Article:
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Re: quotes in Perl

by ihb (Deacon)
on Oct 21, 2004 at 11:20 UTC ( #401123=note: print w/replies, xml ) Need Help??

in reply to quotes in Perl

Well done! This gives a good overview of Perl's quoting constructs. IMHO, it should keep being that -- an overview. The details are documented in perlop and there's no reason to double document it. If perlop isn't clear enough let's make improvements to that document instead. So my real intent of this reply is to request that you start the document by stating what it's for and saying that the details about quoting in Perl in found in perlop.

This below is just details and I'm not sure whether or not this should be included in this document, but perhaps the text should be adjusted to not contradict them.

Here-docs can also have backticks around them, and they will then execute the commands in it. I've never seen this used, and since I'm not a fan of `` nor qx() (but like readpipe()) I really don't like <<`CMDS`. It's just sick.

The second detail is that all chars, except whitespaces, can be delimiters.

print q xHello World!x;
prints, as expected (?) "Hello World!". If it's an alphanumeric delimiter a whitespace between it and the q is required.

You call q() a function. I believe it's more correct to call it an operator.

As an editorial change I'd prefer to see all Perl bits wrapped in code tags, even a single q if the Perl operator is referenced, but that's very much a matter of taste.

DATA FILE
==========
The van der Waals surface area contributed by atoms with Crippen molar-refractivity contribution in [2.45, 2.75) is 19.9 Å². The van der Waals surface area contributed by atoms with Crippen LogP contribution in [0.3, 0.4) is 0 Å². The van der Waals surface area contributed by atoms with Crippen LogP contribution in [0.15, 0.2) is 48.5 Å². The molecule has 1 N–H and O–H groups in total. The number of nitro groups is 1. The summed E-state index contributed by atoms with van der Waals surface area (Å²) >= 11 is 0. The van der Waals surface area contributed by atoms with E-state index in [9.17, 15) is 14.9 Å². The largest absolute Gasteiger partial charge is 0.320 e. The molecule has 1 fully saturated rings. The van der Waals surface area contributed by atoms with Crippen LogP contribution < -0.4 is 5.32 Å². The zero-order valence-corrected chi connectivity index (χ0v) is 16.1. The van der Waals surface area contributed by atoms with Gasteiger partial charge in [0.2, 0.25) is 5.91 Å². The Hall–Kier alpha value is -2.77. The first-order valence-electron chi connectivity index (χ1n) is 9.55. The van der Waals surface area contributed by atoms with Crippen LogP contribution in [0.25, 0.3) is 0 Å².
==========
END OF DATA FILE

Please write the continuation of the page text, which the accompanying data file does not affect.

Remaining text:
Again, well done!


See perltoc if you don't know which perldoc to read!
Read argumentation in its context!

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Re^2: quotes in Perl
by apotheon (Deacon) on Oct 21, 2004 at 14:13 UTC
    That's very good advice. Thank you. I've edited as suggested (removing contradictions, et cetera).

    In my defense, the only reason (at least most of) the untagged code items were overlooked when I posted, rather than intentionally remaining untagged, is this: my reference to q as a function was due to misremembering it as being referred to as such by Schwartz and Christiansen in Learning Perl. I now realize they called it "notation" and that it was Castro's PERL and CGI for the World Wide Web that called q a function.

    Again, great advice. Thank you.

    - apotheon
    CopyWrite Chad Perrin

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